Emerge Magazine 2017
Photo by Cassandra Hanks

Crowdfunding for News: Worth it?

In an increasingly digital world, people are abandoning the traditional network model and turning to alternative ways to fund their news.

As the digital world expands, what we see in the news doesn’t have to be taken at face value. People are challenging what they see, and doing their own research.

The Young Turks is doing exactly the same thing by challenging the mainstream media. They are taking the format of a traditional news outlet, but speaking freely and openly about the topics.

The Young Turks (TYT) is a YouTube channel that launched in 2005. They continually do things their own way by reporting what traditional news outlets fail to cover. With 3.2 million subscribers, they have a large ban base.

The Young Turks have asked their supporters to help them raise two million dollars to fund four new teams of investigative journalists.

Now faced with another challenge of a Trump presidency, we wanted the audience to be part of the process of keeping the administration in check and increasing our commitment to investigative journalism.

Like traditional news outlets, they sit around a desk and talk about relevant topics in the news. However, unlike traditional news outlets, they don’t use teleprompters; they speak candidly about the topics, inserting their own thoughts and feelings.

“Our hosts use their authentic voices,” chief marketing officer for TYT Praveen Singh said.

In an uncertain time for politics in the United States, The Young Turks have turned to crowdfunding to help them raise money for four more investigative journalism teams.

“Now faced with another challenge of a Trump presidency, we wanted the audience to be part of the process of keeping the administration in check and increasing our commitment to investigative journalism,” Singh said.

They have an ambitious goal, with their sights set on raising two million dollars. With 1.7 million dollars raised since their campaign began in December, they’re over 75 per cent of the way to their goal.

But Singh said two million dollars is a small amount of money when compared to the budgets of mainstream news outlets. “After we put together a very lean budget, we found that we can support one journalist, the required production team, and travel expenses for about $500,000. $2 million will get us an additional four field teams,” she said.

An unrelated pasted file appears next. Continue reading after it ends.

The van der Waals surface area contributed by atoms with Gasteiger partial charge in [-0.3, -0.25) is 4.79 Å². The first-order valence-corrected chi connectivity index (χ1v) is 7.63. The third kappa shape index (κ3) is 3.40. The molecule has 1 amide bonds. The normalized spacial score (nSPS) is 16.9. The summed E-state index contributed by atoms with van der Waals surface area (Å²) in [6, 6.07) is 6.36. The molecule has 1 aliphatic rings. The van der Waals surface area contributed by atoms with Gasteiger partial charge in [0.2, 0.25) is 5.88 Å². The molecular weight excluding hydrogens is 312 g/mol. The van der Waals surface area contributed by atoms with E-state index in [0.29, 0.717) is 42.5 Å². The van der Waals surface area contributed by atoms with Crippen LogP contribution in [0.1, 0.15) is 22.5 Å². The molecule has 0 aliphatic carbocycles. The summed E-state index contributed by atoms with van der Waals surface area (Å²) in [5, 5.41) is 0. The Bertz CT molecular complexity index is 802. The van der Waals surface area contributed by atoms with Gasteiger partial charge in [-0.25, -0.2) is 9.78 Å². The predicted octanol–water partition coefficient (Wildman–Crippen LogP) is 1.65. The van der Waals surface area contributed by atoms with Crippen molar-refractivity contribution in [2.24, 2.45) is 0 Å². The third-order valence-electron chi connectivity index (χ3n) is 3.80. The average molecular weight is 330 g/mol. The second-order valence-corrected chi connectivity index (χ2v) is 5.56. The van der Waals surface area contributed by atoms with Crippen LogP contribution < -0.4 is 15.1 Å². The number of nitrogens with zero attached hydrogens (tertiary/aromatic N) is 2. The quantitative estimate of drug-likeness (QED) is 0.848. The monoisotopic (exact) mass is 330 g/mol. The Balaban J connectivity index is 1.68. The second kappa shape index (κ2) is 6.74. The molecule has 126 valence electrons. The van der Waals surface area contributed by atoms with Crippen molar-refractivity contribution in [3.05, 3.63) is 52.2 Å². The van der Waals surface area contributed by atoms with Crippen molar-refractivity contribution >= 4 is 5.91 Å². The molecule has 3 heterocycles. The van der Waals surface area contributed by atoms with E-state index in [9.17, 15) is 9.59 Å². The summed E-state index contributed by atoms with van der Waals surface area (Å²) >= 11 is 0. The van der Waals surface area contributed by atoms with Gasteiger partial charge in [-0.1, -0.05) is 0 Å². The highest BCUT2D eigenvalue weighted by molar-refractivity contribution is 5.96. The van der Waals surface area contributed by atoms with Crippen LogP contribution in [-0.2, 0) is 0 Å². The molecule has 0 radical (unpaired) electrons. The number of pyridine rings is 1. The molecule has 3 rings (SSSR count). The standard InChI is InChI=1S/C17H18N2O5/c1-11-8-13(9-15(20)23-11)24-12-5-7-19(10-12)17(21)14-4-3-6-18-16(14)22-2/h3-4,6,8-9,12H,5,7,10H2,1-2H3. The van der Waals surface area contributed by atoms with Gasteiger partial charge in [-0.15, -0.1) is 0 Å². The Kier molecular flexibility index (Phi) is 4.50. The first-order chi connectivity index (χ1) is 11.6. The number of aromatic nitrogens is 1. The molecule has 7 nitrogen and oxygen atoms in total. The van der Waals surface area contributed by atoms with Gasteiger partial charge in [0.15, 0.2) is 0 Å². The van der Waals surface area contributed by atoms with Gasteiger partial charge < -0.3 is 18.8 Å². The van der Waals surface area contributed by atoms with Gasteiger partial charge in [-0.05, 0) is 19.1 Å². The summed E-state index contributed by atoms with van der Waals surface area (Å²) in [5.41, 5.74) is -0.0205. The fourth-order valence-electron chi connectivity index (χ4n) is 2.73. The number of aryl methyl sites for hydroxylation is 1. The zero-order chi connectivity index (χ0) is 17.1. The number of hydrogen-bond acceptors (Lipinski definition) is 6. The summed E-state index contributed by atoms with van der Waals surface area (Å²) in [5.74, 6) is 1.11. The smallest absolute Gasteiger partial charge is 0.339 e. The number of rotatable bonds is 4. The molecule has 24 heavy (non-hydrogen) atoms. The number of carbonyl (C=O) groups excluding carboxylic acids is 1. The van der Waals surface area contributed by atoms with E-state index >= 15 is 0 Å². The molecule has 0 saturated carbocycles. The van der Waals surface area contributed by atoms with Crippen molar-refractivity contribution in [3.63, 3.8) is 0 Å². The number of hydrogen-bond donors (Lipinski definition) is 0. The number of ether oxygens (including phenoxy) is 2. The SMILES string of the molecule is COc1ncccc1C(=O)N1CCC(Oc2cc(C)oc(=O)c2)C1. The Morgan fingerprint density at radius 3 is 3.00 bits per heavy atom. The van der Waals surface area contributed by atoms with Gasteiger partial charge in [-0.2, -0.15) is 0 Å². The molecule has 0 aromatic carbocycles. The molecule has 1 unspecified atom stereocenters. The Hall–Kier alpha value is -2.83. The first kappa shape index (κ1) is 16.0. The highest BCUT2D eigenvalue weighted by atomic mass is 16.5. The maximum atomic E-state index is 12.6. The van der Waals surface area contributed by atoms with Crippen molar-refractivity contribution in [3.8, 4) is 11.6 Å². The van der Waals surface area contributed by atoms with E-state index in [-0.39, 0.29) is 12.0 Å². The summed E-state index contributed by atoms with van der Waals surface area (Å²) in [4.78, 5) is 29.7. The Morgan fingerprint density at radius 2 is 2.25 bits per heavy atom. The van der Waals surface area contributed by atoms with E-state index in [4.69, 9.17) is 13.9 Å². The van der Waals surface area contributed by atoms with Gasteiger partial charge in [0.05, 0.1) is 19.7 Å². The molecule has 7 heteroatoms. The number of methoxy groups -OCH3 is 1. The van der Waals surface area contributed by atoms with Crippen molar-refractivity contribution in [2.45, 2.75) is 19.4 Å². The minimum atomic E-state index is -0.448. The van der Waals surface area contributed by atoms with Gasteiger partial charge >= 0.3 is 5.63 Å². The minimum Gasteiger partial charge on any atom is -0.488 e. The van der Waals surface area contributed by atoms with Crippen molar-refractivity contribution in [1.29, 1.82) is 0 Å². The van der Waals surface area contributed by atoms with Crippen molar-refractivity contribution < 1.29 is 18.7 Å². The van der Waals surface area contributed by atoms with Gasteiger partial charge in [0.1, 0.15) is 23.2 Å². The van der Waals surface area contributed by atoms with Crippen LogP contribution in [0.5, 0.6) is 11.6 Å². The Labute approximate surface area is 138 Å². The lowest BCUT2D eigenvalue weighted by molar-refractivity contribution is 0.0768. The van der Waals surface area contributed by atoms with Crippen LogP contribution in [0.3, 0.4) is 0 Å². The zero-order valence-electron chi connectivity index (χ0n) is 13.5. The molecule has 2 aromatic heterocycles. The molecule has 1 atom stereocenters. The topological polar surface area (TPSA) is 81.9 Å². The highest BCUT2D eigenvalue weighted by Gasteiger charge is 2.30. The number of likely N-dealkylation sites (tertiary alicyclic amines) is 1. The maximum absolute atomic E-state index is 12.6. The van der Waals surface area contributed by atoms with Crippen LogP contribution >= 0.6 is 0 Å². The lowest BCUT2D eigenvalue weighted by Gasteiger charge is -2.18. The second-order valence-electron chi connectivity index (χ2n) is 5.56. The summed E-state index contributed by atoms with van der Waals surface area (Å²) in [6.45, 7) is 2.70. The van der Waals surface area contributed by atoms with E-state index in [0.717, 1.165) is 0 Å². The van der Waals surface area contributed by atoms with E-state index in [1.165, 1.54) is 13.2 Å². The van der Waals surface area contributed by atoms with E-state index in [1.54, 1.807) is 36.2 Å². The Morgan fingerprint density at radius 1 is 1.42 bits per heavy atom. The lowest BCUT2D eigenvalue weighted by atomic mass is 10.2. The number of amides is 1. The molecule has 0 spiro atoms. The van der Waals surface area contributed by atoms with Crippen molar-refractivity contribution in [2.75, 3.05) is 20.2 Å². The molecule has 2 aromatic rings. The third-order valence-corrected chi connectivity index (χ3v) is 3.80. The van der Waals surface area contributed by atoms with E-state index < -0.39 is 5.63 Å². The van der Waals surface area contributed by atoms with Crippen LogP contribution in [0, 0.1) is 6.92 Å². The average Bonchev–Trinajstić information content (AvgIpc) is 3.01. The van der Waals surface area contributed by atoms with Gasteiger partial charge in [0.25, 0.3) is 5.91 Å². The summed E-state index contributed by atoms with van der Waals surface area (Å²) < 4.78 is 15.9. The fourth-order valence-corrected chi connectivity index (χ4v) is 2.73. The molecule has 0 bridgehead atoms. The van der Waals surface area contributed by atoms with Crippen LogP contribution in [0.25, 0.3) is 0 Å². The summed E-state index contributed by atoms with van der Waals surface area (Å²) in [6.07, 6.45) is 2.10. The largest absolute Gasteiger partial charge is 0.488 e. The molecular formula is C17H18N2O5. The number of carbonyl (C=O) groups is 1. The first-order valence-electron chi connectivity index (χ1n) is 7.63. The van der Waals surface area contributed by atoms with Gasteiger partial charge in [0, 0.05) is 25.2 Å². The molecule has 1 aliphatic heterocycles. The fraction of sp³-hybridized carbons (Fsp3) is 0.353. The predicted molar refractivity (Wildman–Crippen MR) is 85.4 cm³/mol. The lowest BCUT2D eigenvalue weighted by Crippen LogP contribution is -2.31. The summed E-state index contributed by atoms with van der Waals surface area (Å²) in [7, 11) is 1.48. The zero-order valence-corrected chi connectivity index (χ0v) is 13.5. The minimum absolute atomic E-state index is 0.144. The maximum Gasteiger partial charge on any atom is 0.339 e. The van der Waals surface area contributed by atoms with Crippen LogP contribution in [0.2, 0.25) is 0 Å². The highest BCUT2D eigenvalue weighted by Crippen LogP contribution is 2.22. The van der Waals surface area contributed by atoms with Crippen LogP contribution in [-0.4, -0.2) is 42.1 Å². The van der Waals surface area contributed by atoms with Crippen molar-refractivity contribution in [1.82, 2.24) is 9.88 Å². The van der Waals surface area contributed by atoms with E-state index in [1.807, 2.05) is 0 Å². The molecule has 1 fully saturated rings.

Jeff 4 Justice is a YouTube creator who speaks about relevant, and sometimes controversial, topics. With over 10,000 subscribers, Jeff made a video warning people against donating to TYT. He expresses concern about whether or not TYT need the crowdfunding money.

“I wouldn’t contribute to that, because they are already financed. Surely they must be getting some sort of money from monetizing their videos from YouTube. And in addition to that, you’ve got a base of people who already pay for the subscription of their services. So why, on top of that, would you feel the need to give them any additional funding in the sense of a crowdfunding campaign?” Jeff said.

As a YouTube creator, they are entitled to some of the money earned from the ads that are played on their videos. This is known as AdSense.

TYT also has a subscription service that viewers can sign up for. The subscriptions range from $10 a month, to $1,000 a month.

TYT does not publish any sort of financial documentation, so viewers and donors cannot be sure how much money they make. “I don’t think they have bad intentions, just irresponsible intentions. They have no obligation to be accountable,” he said.

Singh explained that viewers donate to their cause because they trust the TYT brand. “The audience trusts us to tell them the truth, and we’ve proved it to them over and over. As we always say to our fans, we are not TYT, you are TYT,” she said.

“We’re upfront with the audience about what we can do with the money we raise,” Singh said.

TYT have begun to hire more teams since they began raising money for them.

There are no financial documents available for the public to see at this time.

Find TYT on YouTube at YouTube.com/TheYoungTurks and Jeff on YouTube at YouTube.com/jeff4justice.

All figures mentioned are accurate at the time of publication.

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Alison Schill

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As a genuinely uninteresting person, she doesn’t have much to say about herself. When she grows up, she aspires to be a guinea pig hoarder and a fast-food critic.

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